We're at a tipping point in human history, a species poised between gaining the stars and losing the planet we call home.
Even in just the past few years, we've greatly expanded our knowledge of how Earth fits within the context of our universe. NASA's Kepler mission has discovered thousands of potential planets around other stars, indicating that Earth is but one of billions of planets in our galaxy. Kepler is a space telescope that measures the subtle dimming of stars as planets pass in front of them, blocking just a little bit of that light from reaching us. Kepler's data reveals planets' sizes as well as their distance from their parent star. Together, this helps us understand whether these planets are small and rocky, like the terrestrial planets in our own Solar System, and also how much light they receive from their parent sun. In turn, this provides clues as to whether these planets that we discover might be habitable or not.
Unfortunately, at the same time as we're discovering this treasure trove of potentially habitable worlds, our own planet is sagging under the weight of humanity. 2014 was the hottest year on record. Glaciers and sea ice that have been with us for millennia are now disappearing in a matter of decades. These planetary-scale environmental changes that we have set in motion are rapidly outpacing our ability to alter their course.
But I'm not a climate scientist, I'm an astronomer. I study planetary habitability as influenced by stars with the hopes of finding the places in the universe where we might discover life beyond our own planet. You could say that I look for choice alien real estate.
Now, as somebody who is deeply embedded in the search for life in the universe, I can tell you that the more you look for planets like Earth, the more you appreciate our own planet itself. Each one of these new worlds invites a comparison between the newly discovered planet and the planets we know best: those of our own Solar System.
Consider our neighbor, Mars. Mars is small and rocky, and though it's a bit far from the Sun, it might be considered a potentially habitable world if found by a mission like Kepler. Indeed, it's possible that Mars was habitable in the past, and in part, this is why we study Mars so much. Our rovers, like Curiosity, crawl across its surface, scratching for clues as to the origins of life as we know it. Orbiters like the MAVEN mission sample the Martian atmosphere, trying to understand how Mars might have lost its past habitability. Private spaceflight companies now offer not just a short trip to near space but the tantalizing possibility of living our lives on Mars.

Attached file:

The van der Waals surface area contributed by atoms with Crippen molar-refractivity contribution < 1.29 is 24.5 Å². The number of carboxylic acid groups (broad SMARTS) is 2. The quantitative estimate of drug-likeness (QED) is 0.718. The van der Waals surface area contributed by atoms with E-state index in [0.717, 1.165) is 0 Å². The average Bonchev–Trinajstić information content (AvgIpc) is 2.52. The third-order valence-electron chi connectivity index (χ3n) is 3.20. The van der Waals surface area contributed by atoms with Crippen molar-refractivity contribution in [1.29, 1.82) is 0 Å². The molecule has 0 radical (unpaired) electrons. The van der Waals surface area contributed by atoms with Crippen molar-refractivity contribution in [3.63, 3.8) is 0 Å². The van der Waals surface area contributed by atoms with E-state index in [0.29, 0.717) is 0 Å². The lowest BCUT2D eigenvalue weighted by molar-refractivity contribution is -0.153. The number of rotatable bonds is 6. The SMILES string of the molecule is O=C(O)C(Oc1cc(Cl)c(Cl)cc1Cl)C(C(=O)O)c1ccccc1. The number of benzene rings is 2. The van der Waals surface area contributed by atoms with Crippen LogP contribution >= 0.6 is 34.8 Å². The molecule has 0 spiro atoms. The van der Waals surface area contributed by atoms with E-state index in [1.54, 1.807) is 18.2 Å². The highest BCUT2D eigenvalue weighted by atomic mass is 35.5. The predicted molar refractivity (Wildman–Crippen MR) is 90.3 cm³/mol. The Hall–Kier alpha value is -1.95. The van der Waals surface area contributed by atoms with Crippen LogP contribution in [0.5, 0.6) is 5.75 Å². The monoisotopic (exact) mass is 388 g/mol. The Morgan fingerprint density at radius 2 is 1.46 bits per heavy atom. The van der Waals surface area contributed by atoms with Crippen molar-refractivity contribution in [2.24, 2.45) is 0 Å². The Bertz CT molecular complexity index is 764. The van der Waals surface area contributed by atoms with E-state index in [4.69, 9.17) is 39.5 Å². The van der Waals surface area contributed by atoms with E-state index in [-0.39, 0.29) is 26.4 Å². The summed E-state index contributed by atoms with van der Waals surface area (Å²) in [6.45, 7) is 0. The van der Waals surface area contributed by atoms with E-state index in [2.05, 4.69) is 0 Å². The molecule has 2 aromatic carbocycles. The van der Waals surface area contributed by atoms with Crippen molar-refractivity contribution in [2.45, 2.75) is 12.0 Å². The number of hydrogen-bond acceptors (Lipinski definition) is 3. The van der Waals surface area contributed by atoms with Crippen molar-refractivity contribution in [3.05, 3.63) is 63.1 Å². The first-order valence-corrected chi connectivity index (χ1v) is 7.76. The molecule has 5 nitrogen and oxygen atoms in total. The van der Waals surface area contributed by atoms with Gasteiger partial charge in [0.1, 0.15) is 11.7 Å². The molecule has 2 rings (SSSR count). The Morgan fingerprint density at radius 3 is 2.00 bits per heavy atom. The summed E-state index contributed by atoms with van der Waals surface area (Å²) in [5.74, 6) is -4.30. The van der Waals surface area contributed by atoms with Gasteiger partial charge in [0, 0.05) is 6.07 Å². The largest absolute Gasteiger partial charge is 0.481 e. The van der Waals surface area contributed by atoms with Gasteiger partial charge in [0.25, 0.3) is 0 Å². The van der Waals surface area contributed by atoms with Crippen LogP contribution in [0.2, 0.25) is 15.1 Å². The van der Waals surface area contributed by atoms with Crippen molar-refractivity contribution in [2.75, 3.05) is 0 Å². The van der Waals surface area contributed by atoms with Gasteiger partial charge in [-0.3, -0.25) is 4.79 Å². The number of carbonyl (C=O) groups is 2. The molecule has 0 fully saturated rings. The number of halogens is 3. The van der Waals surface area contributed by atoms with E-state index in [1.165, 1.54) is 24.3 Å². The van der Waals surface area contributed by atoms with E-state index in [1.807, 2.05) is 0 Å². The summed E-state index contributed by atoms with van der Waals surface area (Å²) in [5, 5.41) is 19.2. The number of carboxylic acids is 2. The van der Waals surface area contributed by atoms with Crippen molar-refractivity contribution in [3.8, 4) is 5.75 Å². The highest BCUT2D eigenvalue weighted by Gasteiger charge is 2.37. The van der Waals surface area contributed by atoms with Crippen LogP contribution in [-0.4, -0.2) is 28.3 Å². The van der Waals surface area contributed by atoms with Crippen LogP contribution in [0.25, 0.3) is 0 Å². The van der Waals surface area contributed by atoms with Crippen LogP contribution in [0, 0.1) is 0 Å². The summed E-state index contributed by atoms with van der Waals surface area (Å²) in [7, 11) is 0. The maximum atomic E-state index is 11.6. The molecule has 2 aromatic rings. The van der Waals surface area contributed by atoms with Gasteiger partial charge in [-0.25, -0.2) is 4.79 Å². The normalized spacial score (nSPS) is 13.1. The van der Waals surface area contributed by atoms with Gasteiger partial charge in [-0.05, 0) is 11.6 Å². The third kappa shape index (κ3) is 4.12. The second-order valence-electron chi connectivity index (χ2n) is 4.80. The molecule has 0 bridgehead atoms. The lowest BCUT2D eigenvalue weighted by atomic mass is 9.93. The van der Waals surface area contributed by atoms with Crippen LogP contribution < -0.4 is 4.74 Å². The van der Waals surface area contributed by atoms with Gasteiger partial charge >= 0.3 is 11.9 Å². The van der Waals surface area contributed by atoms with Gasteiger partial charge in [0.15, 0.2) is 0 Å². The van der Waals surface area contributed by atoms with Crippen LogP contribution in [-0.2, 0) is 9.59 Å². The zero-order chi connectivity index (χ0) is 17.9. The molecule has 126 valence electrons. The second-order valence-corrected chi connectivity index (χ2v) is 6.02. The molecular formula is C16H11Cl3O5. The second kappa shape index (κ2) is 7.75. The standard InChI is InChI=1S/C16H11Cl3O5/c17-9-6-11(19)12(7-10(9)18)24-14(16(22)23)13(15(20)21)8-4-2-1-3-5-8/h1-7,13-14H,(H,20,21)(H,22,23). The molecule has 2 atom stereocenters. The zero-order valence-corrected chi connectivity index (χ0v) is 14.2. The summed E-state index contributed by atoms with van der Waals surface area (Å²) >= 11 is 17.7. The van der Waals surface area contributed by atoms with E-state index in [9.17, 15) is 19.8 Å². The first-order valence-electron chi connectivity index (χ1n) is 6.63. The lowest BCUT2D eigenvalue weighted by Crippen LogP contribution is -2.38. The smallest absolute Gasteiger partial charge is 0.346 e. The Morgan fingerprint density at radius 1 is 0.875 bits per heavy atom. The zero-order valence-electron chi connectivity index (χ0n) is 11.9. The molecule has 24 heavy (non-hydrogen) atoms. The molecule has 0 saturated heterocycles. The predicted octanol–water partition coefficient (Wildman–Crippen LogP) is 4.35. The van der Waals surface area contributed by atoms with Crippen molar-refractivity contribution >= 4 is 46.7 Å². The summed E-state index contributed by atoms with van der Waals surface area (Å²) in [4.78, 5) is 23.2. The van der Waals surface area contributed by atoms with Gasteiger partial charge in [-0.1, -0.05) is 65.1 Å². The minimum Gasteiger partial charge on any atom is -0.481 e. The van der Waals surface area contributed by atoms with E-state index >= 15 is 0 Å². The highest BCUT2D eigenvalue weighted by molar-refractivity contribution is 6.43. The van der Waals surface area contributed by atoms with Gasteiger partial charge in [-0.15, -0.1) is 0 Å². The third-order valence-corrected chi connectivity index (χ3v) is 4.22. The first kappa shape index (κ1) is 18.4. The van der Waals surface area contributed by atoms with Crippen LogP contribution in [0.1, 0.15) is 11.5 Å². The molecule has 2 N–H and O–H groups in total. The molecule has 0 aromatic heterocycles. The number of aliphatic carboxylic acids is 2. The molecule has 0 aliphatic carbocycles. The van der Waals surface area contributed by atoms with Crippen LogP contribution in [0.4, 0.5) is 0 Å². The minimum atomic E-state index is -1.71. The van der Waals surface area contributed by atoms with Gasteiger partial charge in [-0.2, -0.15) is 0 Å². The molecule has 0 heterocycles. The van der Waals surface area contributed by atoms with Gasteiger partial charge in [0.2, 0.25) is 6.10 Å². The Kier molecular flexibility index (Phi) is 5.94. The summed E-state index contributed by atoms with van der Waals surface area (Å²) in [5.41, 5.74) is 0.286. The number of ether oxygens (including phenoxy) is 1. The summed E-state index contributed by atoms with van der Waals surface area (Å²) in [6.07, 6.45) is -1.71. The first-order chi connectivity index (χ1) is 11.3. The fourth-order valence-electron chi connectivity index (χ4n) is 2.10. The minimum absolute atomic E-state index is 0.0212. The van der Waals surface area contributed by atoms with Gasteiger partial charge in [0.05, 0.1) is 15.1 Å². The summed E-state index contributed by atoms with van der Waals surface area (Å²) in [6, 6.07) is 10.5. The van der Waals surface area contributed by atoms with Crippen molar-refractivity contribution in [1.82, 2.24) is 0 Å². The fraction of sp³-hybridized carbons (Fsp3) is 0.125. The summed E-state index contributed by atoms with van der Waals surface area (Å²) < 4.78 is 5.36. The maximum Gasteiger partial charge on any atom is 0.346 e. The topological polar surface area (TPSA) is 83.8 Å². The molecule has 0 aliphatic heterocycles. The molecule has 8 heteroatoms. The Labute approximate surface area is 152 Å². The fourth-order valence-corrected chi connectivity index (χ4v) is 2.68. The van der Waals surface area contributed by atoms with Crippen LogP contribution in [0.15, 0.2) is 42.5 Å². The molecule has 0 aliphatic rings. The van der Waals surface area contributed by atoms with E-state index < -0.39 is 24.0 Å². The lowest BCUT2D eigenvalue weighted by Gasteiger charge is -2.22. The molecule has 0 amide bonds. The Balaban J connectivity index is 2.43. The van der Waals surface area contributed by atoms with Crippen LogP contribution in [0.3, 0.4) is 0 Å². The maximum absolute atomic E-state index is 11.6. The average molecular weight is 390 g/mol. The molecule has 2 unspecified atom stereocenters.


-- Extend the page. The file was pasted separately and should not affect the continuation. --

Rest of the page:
But though these Martian vistas resemble the deserts of our own home world, places that are tied in our imagination to ideas about pioneering and frontiers, compared to Earth Mars is a pretty terrible place to live. Consider the extent to which we have not colonized the deserts of our own planet, places that are lush by comparison with Mars. Even in the driest, highest places on Earth, the air is sweet and thick with oxygen exhaled from thousands of miles away by our rainforests.
I worry — I worry that this excitement about colonizing Mars and other planets carries with it a long, dark shadow: the implication and belief by some that Mars will be there to save us from the self-inflicted destruction of the only truly habitable planet we know of, the Earth. As much as I love interplanetary exploration, I deeply disagree with this idea. There are many excellent reasons to go to Mars, but for anyone to tell you that Mars will be there to back up humanity is like the captain of the Titanic telling you that the real party is happening later on the lifeboats. (Laughter) (Applause)
But the goals of interplanetary exploration and planetary preservation are not opposed to one another. No, they're in fact two sides of the same goal: to understand, preserve and improve life into the future. The extreme environments of our own world are alien vistas. They're just closer to home. If we can understand how to create and maintain habitable spaces out of hostile, inhospitable spaces here on Earth, perhaps we can meet the needs of both preserving our own environment and moving beyond it.
I leave you with a final thought experiment: Fermi's paradox. Many years ago, the physicist Enrico Fermi asked that, given the fact that our universe has been around for a very long time and we expect that there are many planets within it, we should have found evidence for alien life by now. So where are they? Well, one possible solution to Fermi's paradox is that, as civilizations become technologically advanced enough to consider living amongst the stars, they lose sight of how important it is to safeguard the home worlds that fostered that advancement to begin with. It is hubris to believe that interplanetary colonization alone will save us from ourselves, but planetary preservation and interplanetary exploration can work together.
If we truly believe in our ability to bend the hostile environments of Mars for human habitation, then we should be able to surmount the far easier task of preserving the habitability of the Earth.